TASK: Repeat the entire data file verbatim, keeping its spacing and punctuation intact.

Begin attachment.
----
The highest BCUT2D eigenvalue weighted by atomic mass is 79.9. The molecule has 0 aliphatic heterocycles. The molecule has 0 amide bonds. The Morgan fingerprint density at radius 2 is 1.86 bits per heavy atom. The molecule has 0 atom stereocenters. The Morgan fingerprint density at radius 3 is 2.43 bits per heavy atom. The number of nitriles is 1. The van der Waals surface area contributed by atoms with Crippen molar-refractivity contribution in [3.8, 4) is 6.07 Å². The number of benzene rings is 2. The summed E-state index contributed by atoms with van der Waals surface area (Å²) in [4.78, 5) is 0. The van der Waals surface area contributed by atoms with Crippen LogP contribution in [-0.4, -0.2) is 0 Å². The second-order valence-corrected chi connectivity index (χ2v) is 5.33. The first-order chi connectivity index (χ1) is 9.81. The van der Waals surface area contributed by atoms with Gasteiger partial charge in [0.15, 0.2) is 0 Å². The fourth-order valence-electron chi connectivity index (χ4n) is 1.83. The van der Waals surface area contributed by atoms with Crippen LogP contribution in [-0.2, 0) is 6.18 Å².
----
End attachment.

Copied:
The highest BCUT2D eigenvalue weighted by atomic mass is 79.9. The molecule has 0 aliphatic heterocycles. The molecule has 0 amide bonds. The Morgan fingerprint density at radius 2 is 1.86 bits per heavy atom. The molecule has 0 atom stereocenters. The Morgan fingerprint density at radius 3 is 2.43 bits per heavy atom. The number of nitriles is 1. The van der Waals surface area contributed by atoms with Crippen molar-refractivity contribution in [3.8, 4) is 6.07 Å². The number of benzene rings is 2. The summed E-state index contributed by atoms with van der Waals surface area (Å²) in [4.78, 5) is 0. The van der Waals surface area contributed by atoms with Crippen LogP contribution in [-0.4, -0.2) is 0 Å². The second-order valence-corrected chi connectivity index (χ2v) is 5.33. The first-order chi connectivity index (χ1) is 9.81. The van der Waals surface area contributed by atoms with Gasteiger partial charge in [0.15, 0.2) is 0 Å². The fourth-order valence-electron chi connectivity index (χ4n) is 1.83. The van der Waals surface area contributed by atoms with Crippen LogP contribution in [-0.2, 0) is 6.18 Å².